In January, 1968, NBC had unexpectedly struck gold with a mid season replacement one hour program called Rowan & Martin's Laugh-In. Whenever Laugh-In aired, it would astoundingly attract nearly every young person who was watching television. This of course is the exact audience that advertisers pay the most to capture. George Schlatter, the creator of the show, was suddenly in high demand.
In interviews, George Schlatter insists that the executives at NBC had told him to specifically create another half-hour show that would push the bounds of television, something progressive, provocative, very adult and controversial and highly inventive. Schlatter and partner Digby Wolfe spent all of 1968 working on a television show that would be more outrageous than their smash hit Laugh-In.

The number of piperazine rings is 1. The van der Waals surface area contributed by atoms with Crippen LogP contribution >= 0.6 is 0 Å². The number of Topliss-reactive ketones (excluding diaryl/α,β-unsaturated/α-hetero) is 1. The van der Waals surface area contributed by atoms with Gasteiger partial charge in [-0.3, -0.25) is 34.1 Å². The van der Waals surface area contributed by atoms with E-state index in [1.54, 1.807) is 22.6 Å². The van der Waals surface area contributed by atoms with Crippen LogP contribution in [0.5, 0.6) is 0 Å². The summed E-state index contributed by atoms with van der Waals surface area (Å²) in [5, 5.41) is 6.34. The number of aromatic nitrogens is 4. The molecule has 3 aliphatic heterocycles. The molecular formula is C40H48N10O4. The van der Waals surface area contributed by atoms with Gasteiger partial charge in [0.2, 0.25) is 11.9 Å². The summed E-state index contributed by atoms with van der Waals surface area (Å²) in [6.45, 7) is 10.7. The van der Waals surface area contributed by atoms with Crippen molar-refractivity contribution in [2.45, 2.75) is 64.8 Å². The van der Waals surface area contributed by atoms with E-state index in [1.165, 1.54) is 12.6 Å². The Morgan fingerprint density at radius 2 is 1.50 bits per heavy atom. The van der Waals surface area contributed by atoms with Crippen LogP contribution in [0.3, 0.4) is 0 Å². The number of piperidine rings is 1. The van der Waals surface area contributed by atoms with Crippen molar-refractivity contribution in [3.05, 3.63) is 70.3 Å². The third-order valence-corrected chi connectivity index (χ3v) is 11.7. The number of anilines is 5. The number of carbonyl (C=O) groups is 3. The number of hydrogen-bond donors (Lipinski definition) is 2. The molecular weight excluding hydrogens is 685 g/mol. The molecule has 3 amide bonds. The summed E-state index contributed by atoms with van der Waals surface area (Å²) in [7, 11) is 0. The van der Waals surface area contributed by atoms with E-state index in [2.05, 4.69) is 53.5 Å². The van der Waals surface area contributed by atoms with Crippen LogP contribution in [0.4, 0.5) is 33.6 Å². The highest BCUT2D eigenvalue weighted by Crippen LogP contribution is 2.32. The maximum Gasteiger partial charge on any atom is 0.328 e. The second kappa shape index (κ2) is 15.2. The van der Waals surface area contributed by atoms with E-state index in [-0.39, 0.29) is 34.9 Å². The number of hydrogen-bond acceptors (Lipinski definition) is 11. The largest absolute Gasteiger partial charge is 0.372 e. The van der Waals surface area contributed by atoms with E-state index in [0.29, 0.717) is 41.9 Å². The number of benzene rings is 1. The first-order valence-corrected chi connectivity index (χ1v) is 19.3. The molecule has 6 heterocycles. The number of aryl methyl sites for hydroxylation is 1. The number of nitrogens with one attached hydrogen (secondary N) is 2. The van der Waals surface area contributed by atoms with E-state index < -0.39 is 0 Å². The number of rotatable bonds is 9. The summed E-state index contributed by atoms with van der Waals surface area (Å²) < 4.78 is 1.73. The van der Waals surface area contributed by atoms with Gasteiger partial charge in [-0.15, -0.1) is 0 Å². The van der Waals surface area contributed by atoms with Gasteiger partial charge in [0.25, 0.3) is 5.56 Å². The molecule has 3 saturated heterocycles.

Schlatter and Wolfe knew they wanted to call the program Turn-On, and began developing it as a high concept show that would combine old-fashioned nonsensical burlesque comedy and then mix it heavily with modern topical humor. The real gimmick was split-second editing and super fast cuts. The editing on Turn-On made the same technique on Laugh-In